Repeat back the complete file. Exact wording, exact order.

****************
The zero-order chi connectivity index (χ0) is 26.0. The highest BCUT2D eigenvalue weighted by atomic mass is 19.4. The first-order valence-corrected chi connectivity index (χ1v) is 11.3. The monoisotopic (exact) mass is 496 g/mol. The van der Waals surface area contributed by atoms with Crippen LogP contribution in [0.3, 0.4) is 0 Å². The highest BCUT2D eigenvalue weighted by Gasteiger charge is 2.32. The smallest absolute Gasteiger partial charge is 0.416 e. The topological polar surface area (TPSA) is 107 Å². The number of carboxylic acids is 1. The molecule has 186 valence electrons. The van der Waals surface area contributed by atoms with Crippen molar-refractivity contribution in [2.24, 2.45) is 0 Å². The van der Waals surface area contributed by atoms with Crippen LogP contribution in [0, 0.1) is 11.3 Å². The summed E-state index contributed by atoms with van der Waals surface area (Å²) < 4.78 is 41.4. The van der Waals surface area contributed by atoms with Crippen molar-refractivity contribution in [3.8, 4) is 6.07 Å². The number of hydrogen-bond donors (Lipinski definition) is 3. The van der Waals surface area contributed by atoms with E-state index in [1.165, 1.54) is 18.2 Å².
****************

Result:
The zero-order chi connectivity index (χ0) is 26.0. The highest BCUT2D eigenvalue weighted by atomic mass is 19.4. The first-order valence-corrected chi connectivity index (χ1v) is 11.3. The monoisotopic (exact) mass is 496 g/mol. The van der Waals surface area contributed by atoms with Crippen LogP contribution in [0.3, 0.4) is 0 Å². The highest BCUT2D eigenvalue weighted by Gasteiger charge is 2.32. The smallest absolute Gasteiger partial charge is 0.416 e. The topological polar surface area (TPSA) is 107 Å². The number of carboxylic acids is 1. The molecule has 186 valence electrons. The van der Waals surface area contributed by atoms with Crippen molar-refractivity contribution in [2.24, 2.45) is 0 Å². The van der Waals surface area contributed by atoms with Crippen LogP contribution in [0, 0.1) is 11.3 Å². The summed E-state index contributed by atoms with van der Waals surface area (Å²) < 4.78 is 41.4. The van der Waals surface area contributed by atoms with Crippen molar-refractivity contribution in [3.8, 4) is 6.07 Å². The number of hydrogen-bond donors (Lipinski definition) is 3. The van der Waals surface area contributed by atoms with E-state index in [1.165, 1.54) is 18.2 Å².